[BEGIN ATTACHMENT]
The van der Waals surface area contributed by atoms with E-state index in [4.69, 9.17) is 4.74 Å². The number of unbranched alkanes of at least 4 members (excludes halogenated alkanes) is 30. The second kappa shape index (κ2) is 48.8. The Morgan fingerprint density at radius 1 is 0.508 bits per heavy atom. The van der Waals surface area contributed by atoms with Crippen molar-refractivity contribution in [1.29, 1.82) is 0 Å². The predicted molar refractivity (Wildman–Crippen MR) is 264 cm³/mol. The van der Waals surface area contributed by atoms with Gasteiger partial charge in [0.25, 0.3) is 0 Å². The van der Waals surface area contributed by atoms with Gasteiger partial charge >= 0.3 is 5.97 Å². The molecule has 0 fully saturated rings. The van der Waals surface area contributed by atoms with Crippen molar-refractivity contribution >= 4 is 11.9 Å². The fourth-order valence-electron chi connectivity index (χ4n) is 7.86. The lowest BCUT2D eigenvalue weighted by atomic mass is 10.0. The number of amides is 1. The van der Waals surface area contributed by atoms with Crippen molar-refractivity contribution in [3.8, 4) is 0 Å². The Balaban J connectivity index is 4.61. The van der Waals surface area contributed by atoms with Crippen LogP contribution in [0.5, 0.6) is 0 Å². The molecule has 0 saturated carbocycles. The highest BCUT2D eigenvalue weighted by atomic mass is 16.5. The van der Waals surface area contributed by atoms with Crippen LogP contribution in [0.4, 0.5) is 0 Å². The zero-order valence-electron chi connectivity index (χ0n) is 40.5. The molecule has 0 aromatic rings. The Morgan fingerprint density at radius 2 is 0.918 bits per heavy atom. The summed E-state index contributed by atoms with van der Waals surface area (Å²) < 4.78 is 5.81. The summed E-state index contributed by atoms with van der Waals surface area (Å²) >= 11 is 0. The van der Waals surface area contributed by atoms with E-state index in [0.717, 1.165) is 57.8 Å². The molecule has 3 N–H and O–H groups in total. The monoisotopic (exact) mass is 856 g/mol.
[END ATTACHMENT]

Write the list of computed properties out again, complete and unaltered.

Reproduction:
The van der Waals surface area contributed by atoms with E-state index in [4.69, 9.17) is 4.74 Å². The number of unbranched alkanes of at least 4 members (excludes halogenated alkanes) is 30. The second kappa shape index (κ2) is 48.8. The Morgan fingerprint density at radius 1 is 0.508 bits per heavy atom. The van der Waals surface area contributed by atoms with Crippen molar-refractivity contribution in [1.29, 1.82) is 0 Å². The predicted molar refractivity (Wildman–Crippen MR) is 264 cm³/mol. The van der Waals surface area contributed by atoms with Gasteiger partial charge in [0.25, 0.3) is 0 Å². The van der Waals surface area contributed by atoms with Gasteiger partial charge >= 0.3 is 5.97 Å². The molecule has 0 fully saturated rings. The van der Waals surface area contributed by atoms with Crippen molar-refractivity contribution >= 4 is 11.9 Å². The fourth-order valence-electron chi connectivity index (χ4n) is 7.86. The lowest BCUT2D eigenvalue weighted by atomic mass is 10.0. The number of amides is 1. The van der Waals surface area contributed by atoms with Crippen molar-refractivity contribution in [3.8, 4) is 0 Å². The Balaban J connectivity index is 4.61. The van der Waals surface area contributed by atoms with Crippen LogP contribution in [0.5, 0.6) is 0 Å². The molecule has 0 saturated carbocycles. The highest BCUT2D eigenvalue weighted by atomic mass is 16.5. The van der Waals surface area contributed by atoms with Crippen LogP contribution in [0.4, 0.5) is 0 Å². The zero-order valence-electron chi connectivity index (χ0n) is 40.5. The molecule has 0 aromatic rings. The Morgan fingerprint density at radius 2 is 0.918 bits per heavy atom. The summed E-state index contributed by atoms with van der Waals surface area (Å²) < 4.78 is 5.81. The summed E-state index contributed by atoms with van der Waals surface area (Å²) >= 11 is 0. The van der Waals surface area contributed by atoms with E-state index in [0.717, 1.165) is 57.8 Å². The molecule has 3 N–H and O–H groups in total. The monoisotopic (exact) mass is 856 g/mol.